Sudanese security service carries out brutal campaign against opponents

“I was planning to kill myself that night… Every hour I was at risk.  I knew it was a matter of time until they [the security service] reached me”*

The Sudanese National Intelligence and Security Service (NISS) is carrying out a brutal campaign of arbitrary detentions, torture, and mental and physical intimidation against opponents and critics of the government, Amnesty International has said in a new report launched today.

Agents of Fear documents the institutionalized human rights violations, including arbitrary arrests, incommunicado detentions, ill-treatment, unlawful killings and enforced disappearances that have been perpetrated for years by the NISS in Sudan.

“The NISS rules Sudan by fear.  The extensive, multi-pronged assault on the Sudanese people by the security services has left the critics of the government in constant fear of arrest, harassment or worse” said Erwin van der Borght, Africa programme director.

“The Sudanese authorities are brutally silencing political opposition and human rights defenders in Sudan through violence and intimidation. NISS agents benefit from total impunity for the human rights violations they continue to commit.”

During the first half of 2010 Amnesty International documented the arrest of at least 34 individuals by the NISS, including journalists, human rights activists and students.

Arrests have peaked at times of political tensions, such as following a major attack by a Darfur armed group on Khartoum in May 2008, before and after the International Criminal Court issued an arrest warrant against President Al Bashir in July 2008, and following the elections in April 2010.

NISS agents have systematically used intimidation and various forms of ill-treatment, including torture, against supporters of the political opposition, students, human rights defenders, civil society activists, staff of national and international NGOs, and anyone seen as posing a threat to the government.

The report documents a variety of torture methods used by the NISS: beating detainees while held upside down against a wall, electric shocks, whipping, sleep deprivation, kicking and stamping on detainees and beating them with water pipes.

Ahmed Ali Mohamed Osman, a doctor also known as Ahmed Sardop, was arrested by the NISS on 20 March 2009 in Khartoum after he wrote a web article critical of the government’s decision to expel humanitarian organizations from Sudan and rapes in the Darfur region.

“They leaned me over a chair and held me by my arms and feet while others hit me on the back, legs and arms with something similar to an electrical cable”, he told Amnesty International.

“They kicked me in the testicles repeatedly while they talked about the report on rape in Darfur.”

Ahmed Sardop filed a complaint with the police and was examined by a doctor who confirmed his allegations of torture.

A few days later, he started receiving telephone death threats: “We will soon find you and we will kill you.” He now lives in exile.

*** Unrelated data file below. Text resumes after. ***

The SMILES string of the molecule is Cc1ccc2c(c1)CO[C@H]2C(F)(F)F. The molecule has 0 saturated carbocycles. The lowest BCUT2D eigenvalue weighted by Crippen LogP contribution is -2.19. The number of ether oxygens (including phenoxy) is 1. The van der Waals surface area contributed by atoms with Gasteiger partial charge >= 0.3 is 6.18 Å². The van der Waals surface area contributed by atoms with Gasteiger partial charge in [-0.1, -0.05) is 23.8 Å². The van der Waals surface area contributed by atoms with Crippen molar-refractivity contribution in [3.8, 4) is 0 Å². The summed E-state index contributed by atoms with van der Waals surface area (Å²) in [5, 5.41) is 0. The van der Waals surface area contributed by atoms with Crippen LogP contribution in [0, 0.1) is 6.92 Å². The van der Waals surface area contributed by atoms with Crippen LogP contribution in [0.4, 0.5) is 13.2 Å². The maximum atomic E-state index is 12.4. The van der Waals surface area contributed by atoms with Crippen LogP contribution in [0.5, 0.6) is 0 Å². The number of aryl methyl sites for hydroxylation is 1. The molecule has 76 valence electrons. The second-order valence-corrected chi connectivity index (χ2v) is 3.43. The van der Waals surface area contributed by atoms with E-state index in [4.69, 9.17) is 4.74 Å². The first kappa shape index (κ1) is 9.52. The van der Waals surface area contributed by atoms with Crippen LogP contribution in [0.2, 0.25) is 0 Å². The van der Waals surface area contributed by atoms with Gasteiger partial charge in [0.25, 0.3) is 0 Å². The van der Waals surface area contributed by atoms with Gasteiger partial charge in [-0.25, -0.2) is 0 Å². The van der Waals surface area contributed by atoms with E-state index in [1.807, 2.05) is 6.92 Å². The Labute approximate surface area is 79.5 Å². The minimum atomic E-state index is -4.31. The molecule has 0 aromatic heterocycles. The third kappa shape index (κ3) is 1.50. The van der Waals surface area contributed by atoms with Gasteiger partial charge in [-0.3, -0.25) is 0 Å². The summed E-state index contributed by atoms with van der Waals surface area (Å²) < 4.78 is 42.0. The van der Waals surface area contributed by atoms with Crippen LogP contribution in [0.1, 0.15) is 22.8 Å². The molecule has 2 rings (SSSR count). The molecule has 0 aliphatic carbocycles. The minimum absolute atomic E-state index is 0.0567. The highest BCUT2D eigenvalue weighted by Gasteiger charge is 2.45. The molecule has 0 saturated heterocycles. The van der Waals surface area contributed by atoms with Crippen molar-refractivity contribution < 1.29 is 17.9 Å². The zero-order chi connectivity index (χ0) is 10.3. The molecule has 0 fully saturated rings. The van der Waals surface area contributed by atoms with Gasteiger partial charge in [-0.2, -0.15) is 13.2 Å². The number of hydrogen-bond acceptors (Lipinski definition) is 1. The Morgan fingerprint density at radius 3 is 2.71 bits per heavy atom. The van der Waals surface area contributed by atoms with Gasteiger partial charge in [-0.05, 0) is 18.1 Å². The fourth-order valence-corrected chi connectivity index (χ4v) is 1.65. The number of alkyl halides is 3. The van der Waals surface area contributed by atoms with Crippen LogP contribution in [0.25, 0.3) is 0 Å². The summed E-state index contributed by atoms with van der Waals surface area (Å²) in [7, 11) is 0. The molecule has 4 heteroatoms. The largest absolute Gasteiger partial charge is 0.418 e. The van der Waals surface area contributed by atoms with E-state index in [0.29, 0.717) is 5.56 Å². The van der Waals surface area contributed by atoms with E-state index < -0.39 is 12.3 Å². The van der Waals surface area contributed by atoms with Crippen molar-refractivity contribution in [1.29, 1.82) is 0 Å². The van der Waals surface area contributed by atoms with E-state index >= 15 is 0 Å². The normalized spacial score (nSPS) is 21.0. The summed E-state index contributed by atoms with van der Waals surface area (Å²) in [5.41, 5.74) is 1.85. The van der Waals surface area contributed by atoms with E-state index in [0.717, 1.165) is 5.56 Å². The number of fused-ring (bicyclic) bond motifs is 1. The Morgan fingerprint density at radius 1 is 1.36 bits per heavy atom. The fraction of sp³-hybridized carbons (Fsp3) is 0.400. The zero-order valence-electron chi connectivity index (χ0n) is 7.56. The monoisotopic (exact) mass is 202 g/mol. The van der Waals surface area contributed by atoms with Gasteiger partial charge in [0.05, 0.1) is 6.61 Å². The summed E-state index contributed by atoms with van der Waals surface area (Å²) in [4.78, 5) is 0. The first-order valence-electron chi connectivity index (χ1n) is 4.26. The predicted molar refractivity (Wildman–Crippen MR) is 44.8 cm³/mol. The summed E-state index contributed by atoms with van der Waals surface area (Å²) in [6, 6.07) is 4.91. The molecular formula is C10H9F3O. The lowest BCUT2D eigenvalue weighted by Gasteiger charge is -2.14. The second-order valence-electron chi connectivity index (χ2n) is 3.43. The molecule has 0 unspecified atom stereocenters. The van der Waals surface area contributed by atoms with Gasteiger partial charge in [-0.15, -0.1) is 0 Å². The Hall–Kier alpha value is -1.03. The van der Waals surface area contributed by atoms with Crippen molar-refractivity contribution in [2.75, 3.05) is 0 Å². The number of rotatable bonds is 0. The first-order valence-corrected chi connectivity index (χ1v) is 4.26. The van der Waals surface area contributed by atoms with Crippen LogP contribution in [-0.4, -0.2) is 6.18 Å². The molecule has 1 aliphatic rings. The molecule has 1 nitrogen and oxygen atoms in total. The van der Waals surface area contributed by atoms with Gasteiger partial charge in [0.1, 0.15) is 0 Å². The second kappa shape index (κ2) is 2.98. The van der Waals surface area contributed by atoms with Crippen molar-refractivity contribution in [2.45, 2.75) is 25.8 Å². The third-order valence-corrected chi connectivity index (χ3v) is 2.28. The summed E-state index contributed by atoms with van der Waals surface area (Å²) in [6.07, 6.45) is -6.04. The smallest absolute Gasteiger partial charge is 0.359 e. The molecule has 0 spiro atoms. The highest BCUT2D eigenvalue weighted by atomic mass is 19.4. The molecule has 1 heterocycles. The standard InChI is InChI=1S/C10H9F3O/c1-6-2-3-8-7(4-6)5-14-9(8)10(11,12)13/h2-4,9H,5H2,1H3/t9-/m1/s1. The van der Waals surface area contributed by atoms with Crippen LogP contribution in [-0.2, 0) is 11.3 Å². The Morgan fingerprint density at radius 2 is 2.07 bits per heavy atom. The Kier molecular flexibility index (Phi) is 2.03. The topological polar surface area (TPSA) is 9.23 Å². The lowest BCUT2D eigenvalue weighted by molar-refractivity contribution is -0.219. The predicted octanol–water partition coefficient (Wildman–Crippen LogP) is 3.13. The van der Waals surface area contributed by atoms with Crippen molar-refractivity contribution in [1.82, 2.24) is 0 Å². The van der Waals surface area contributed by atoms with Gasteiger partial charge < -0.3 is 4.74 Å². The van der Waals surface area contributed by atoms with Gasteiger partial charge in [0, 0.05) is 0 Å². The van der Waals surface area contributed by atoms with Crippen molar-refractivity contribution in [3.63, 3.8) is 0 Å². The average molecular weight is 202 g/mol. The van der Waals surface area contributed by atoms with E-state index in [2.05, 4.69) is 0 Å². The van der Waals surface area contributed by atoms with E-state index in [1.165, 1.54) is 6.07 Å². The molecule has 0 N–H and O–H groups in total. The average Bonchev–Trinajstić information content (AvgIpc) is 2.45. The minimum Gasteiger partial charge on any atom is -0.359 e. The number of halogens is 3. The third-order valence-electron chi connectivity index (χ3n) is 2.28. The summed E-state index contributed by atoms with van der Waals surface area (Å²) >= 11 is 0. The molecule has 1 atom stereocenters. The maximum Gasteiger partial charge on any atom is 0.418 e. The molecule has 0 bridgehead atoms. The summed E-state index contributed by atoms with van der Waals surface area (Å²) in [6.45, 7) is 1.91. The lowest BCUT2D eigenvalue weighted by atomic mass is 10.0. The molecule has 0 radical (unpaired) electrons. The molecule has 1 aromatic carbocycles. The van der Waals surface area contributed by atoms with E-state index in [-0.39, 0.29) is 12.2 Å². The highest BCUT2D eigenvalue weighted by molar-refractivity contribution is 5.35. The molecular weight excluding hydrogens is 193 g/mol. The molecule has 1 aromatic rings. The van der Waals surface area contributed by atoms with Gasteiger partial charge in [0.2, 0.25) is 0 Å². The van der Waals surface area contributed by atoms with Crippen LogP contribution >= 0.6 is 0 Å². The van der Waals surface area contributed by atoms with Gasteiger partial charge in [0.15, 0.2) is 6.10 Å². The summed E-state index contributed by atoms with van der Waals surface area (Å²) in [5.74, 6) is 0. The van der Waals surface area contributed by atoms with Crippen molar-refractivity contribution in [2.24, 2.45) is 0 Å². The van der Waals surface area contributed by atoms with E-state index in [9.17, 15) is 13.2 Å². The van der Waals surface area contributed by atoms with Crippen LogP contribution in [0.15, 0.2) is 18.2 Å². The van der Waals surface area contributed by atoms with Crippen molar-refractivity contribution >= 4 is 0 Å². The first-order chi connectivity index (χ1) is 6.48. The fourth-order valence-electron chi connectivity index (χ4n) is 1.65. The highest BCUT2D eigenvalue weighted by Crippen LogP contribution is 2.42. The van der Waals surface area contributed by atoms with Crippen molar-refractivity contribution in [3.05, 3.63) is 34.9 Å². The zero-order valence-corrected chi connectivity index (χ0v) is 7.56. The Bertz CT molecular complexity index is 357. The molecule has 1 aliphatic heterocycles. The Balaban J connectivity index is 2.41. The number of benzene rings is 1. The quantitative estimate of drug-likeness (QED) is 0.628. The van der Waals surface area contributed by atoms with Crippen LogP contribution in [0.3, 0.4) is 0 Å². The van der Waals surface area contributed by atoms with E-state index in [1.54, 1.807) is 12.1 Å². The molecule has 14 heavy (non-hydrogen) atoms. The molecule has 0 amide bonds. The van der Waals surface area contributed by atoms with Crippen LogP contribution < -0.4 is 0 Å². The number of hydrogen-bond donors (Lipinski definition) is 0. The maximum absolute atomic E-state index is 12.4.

Families are often threatened and harassed by NISS agents to put further emotional pressure on the victim.

Women have also been harassed and intimidated by law enforcement agents and the NISS, and sexually assaulted while in their custody.

Since the presidential and parliamentary elections in April 2010, the NISS has renewed its clampdown on freedom of expression.

NISS agents have resumed the pre-print censorship of the Sudanese press with daily visits to newspapers offices and printing houses.

Opposition newspapers have been closed, forced to stop printing, or have stopped printing themselves in protest against censorship. Some journalists have been arbitrarily arrested and detained.

Abuzar Al Amin, the editor-in-chief of Rai Al Shaab, a newspaper affiliated to the Popular Congress Party, was arrested at his home on 15 May 2010.

He was taken into NISS detention where he was interrogated about his writings and journalistic work, and tortured. He was beaten and kicked, and electric shocks were administered to his body.

NISS agents continue to benefit from extensive powers of arrest and detention and have immunity for all the violations they commit, under the 2010 National Security Act.

“The National Security Act must be reformed so that agents are no longer provided with extensive powers of arrest and detention. All immunities should be removed,” said Erwin van der Borght.

“Allegations of human rights violations must be promptly and effectively investigated and those responsible prosecuted for the crimes they commit. Victims must be given reparations”.

“Without these changes, Sudan’s NISS agents will continue to be agents of fear”.

Note for editors

This report is based on research carried out between May 2008, following the Justice and Equality Movement’s attack on Omdurman, and June 2010.  Amnesty International focused on cases of violations by the NISS mostly in Khartoum, and in Darfur.

Amnesty International has relied on testimonies from witnesses and survivors of human rights violations as well as on information published or provided to Amnesty International by individuals and non-governmental organizations.

Information, including testimonies, was obtained during research visits to Uganda in 2010 and to Eastern Chad in 2009. Amnesty International has not been granted permission to visit northern Sudan for fact finding missions since 2006.

* Human rights defender, who survived torture, days before he fled the country.